Mark Zuckerberg Promises Radical Ad Transparency as Facebook Profit Rockets

More than 98 percent of Facebook’s revenues comes from advertising. Getty Images

Yesterday afternoon—one day after Facebook, along with Google and Twitter, testified to U.S. Congress about the company’s involvement with Russia in last year’s presidential election—CEO Mark Zuckerberg discussed Facebook’s third-quarter earnings with investors.

Facebook’s quarterly revenue broke the $10 billion mark for the first time. It now has 2.1 billion monthly users, including 500 million on Instagram, also a record high.

Zuckerberg isn’t carried away by the flying success of Facebook as a for-profit business. Immediately after running through financial figures, he turned the conversation to focus on the social network’s social impact, in light of the ongoing Russia investigation.   

None of that matters if our services are used in ways that don’t bring people closer together — or if the foundation of our society is undermined by foreign interference,” Zuckerberg said to investors.

It’s worth noting that more than 98 percent of Facebook’s revenue comes from advertising, 88 percent of which is from mobile devices. Quarterly advertisement revenue has more than doubled since 2015, and is rising at more than 40 percent year over year.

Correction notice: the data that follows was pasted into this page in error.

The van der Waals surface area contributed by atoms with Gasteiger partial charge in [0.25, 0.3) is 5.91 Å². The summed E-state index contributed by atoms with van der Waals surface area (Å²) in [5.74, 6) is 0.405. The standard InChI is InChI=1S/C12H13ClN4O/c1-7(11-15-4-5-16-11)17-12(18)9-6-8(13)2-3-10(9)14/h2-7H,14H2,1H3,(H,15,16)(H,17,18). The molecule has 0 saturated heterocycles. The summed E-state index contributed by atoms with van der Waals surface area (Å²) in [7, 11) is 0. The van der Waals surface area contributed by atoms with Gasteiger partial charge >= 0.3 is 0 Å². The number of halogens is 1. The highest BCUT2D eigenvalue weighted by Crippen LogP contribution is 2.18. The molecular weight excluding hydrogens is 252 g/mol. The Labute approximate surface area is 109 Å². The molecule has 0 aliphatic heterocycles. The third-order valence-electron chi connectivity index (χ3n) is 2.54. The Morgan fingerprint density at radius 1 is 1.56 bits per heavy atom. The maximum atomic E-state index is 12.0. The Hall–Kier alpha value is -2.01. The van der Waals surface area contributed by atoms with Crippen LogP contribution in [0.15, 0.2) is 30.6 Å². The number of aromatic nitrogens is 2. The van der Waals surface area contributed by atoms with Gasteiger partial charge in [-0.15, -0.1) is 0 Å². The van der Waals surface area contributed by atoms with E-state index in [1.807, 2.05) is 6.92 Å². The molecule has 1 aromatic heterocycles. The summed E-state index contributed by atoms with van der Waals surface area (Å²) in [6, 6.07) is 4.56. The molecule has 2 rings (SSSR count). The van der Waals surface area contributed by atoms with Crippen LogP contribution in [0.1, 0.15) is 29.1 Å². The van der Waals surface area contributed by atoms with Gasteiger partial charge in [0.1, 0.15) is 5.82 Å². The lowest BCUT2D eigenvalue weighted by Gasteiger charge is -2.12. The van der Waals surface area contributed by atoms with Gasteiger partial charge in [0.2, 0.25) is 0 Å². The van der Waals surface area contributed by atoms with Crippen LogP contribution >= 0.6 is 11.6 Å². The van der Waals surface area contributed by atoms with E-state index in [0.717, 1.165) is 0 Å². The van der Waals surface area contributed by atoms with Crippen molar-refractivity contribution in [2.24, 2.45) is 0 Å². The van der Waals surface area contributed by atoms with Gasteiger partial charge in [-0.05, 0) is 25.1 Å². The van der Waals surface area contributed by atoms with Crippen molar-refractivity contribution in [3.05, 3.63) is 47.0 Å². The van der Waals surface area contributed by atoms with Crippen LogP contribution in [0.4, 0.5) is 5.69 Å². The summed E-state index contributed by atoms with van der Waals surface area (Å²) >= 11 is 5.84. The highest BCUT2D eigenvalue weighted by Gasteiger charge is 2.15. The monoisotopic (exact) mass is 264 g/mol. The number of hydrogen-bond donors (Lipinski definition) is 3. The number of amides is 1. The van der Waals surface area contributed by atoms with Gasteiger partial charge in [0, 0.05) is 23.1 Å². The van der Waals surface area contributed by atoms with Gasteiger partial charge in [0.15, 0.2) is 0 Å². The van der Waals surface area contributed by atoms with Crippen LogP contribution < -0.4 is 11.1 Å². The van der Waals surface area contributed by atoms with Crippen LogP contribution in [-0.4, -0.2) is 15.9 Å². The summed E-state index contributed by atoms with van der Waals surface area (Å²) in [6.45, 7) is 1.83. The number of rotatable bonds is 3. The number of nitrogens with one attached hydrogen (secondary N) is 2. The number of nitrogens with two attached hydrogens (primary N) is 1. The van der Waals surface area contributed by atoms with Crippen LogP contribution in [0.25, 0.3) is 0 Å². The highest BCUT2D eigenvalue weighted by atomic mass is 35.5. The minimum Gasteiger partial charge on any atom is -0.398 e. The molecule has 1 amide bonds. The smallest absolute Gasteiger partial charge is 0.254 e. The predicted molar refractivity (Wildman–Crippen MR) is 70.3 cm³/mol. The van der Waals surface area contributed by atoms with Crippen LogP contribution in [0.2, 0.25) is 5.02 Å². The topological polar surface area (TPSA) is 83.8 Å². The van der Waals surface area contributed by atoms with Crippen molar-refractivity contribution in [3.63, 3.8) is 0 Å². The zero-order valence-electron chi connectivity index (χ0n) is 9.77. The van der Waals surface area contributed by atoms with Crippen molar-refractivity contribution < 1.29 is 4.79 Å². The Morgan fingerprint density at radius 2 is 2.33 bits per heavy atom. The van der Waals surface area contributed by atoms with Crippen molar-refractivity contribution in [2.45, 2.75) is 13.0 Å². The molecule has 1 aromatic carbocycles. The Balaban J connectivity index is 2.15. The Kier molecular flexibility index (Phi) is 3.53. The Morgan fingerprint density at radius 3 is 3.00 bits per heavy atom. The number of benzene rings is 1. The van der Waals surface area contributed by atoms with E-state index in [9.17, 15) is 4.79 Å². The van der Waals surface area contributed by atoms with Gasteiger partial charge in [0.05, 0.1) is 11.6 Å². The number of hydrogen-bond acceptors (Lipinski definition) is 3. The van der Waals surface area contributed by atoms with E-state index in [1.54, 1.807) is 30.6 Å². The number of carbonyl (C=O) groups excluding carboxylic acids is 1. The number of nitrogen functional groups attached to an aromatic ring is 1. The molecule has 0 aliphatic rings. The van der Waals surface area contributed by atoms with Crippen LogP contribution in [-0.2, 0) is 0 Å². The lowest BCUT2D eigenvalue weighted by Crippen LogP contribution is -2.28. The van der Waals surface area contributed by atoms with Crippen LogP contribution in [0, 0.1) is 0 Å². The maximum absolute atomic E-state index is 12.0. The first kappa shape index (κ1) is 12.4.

On Tuesday, Facebook’s general counsel Colin Stretch testified to Congress that 126 million U.S. users may have seen fake news or political advertisements bought by Russia in 2016.

The New York Times listed a sample of these advertisements, many containing outright messages supporting Donald Trump or attacking Hillary Clinton and the Obama Administration.

Zuckerberg’s solution to disinformation is to strengthen security. He said Facebook will double the security team to 20,000 in the next year (Facebook currently has 23,165 employees) and introduce a tool that allows users to see a full archive of advertisements run by any political advertiser. He said this will inform “a higher standard of transparency than ads on TV or other media.”

“For those who have followed Facebook, you know that when we set our minds to something, we’re going to do it. It may be harder than we realize upfront, it may take longer, and we won’t be perfect, but we will get it done,” he told investors.

Back to usual business, Zuckerberg announced a few initiatives Facebook will focus on in the near future. Video, in particular, will be a key area in the next three years. This includes the already growing video sharing activities on Facebook’s Instagram and WhatsApp, and content consuming through the recently-launched Watch tab, where users can watch shows like on traditional television.

However, as Zuckerberg always loves to say, Facebook’s products are about connecting people. “Facebook is about bringing people closer together and enabling meaningful social interactions; it’s not primarily about passively consuming content,” he said.

Mark Zuckerberg Promises Radical Ad Transparency as Facebook Profit Rockets